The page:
"J&J woke up the market," said Art Hogan, chief market strategist at Jefferies. "Companies will not be rewarded for beating only on the bottom line." Shares of J&J were down all week after its earnings report.
The third-quarter results of the big banks continue to illustrate the Wall Street/Main Street schism you've heard so much about and possibly even experienced, with the U.S. unemployment rate at 9.8 percent and rising.
The big banks are investment banks, such as Goldman Sachs; retail banks, such as Bank of America; or a hybrid of the two, such as J.P. Morgan Chase.
So far in this quarter, the further you stay from Main Street, the better your results will look.
Goldman, the lion of Wall Street, had its second straight home-run quarter, seeming to defy economic gravity with a $3.2 billion third-quarter profit report on Thursday. But a closer look shows why: Despite its official status as a bank holding company, Goldman has almost no exposure to the many bad things in the economy that plague other banks, such as mortgages in default, delinquent credit card accounts and bum loans. Goldman makes its money by commodity, bond and fixed-income trading and by advising on deals -- not by writing subprime home loans.
J.P Morgan hedges its bets. Even though it said in its third-quarter earnings report Wednesday that it had doubled the amount of money set aside to cover bad consumer loans, J.P. Morgan's investment banking business led it to a $3.6 billion profit.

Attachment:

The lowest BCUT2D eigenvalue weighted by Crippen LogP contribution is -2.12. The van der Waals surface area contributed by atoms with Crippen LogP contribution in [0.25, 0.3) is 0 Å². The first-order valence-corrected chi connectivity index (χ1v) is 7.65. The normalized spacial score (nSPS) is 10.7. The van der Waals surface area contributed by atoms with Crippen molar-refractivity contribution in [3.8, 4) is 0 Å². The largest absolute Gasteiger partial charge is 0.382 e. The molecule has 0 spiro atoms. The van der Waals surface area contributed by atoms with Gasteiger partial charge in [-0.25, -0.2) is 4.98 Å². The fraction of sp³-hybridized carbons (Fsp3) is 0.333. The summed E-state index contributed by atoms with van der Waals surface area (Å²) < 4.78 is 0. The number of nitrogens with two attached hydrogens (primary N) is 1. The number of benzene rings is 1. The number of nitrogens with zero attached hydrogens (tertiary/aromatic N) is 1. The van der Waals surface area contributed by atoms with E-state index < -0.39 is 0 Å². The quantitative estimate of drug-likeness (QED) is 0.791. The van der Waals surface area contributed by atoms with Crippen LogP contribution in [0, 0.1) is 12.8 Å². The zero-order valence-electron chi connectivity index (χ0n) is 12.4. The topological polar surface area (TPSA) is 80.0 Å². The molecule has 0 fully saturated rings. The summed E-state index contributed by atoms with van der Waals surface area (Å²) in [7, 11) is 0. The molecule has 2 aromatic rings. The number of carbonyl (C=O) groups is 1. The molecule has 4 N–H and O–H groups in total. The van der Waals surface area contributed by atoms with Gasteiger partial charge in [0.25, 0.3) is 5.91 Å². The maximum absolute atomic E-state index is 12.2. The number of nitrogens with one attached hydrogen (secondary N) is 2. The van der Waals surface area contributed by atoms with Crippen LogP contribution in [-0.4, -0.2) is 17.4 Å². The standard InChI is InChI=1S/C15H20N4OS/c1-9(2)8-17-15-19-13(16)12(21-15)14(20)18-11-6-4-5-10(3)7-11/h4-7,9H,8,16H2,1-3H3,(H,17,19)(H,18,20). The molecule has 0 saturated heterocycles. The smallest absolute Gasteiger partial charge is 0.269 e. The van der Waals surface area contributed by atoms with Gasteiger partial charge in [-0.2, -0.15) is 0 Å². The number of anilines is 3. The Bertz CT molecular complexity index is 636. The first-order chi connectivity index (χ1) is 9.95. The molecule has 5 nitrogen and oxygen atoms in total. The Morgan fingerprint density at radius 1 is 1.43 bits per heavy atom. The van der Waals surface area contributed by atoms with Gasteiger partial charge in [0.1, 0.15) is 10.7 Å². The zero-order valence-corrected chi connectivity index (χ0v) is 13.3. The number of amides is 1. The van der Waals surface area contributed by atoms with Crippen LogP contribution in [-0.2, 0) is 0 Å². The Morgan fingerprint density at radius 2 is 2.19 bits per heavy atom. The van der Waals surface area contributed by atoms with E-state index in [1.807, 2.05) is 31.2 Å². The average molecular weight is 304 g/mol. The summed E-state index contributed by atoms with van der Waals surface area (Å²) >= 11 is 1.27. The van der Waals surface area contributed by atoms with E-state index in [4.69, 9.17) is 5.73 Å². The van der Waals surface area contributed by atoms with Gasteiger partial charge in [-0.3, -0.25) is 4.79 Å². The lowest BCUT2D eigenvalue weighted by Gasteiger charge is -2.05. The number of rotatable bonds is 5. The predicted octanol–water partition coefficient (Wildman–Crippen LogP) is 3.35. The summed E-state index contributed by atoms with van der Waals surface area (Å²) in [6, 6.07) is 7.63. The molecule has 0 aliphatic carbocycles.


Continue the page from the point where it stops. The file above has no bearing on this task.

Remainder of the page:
At the other end of the spectrum are Citigroup and Bank of America. On Thursday, Citigroup said it eked out a $101 million third-quarter profit after losing nearly $3 billion in the third quarter of last year. That's the good news. The bad news is that Citigroup remains one of the world's largest subprime lenders and investors, and those toxic bets show on the bank's balance sheet. Bank of America, the largest U.S. consumer lender, reported a $1 billion third-quarter loss Friday, worse than analysts expected. If Goldman is Wall Street, then Citibank and Bank of America are squarely Main Street, suffering along with its out-of-work residents.
Perhaps it would be smarter to use the big regional banks, such as PNC, which reports next week, as a gauge of the economy. The regionals tended to hold more mortgages on their books, rather than selling them into securitization. But they also hold commercial real estate loans, which have soured. Also, they don't have big investment and trading businesses to prop them up, like Goldman and J.P Morgan.
But a better rubber-meets-the-road gauge on the health of the economy over the past three months will come in earnings due out next week from the big consumer companies: McDonalds, Amazon, eBay, Coca-Cola, Hershey, Starwood and Whirlpool are all scheduled to report. McDonald's -- which has thrived during this recession, benefiting from the "trade-down" factor as people stopped going to more expensive quick-serve restaurants -- said August same-store sales rose less than forecasters expected, a troubling sign.
The Reuters/University of Michigan index on Friday reported that consumer confidence pulled back sharply in October. The drop was bigger than economists had expected. Big banks and tech giants are important to track, but in an economy that is 70 percent based on spending, consumer companies form the front lines of any recovery. That's what we'll learn in the coming week.
October 19, 2009; 10:16 AM ET
Categories: The Ticker | Tags: Alcoa, Amazon, Bank of America, Citigroup, Coke, Goldman Sachs, J.P. Morgan Chase, Johson & Johnson, McDonald's, PNC, consumer confidence, earnings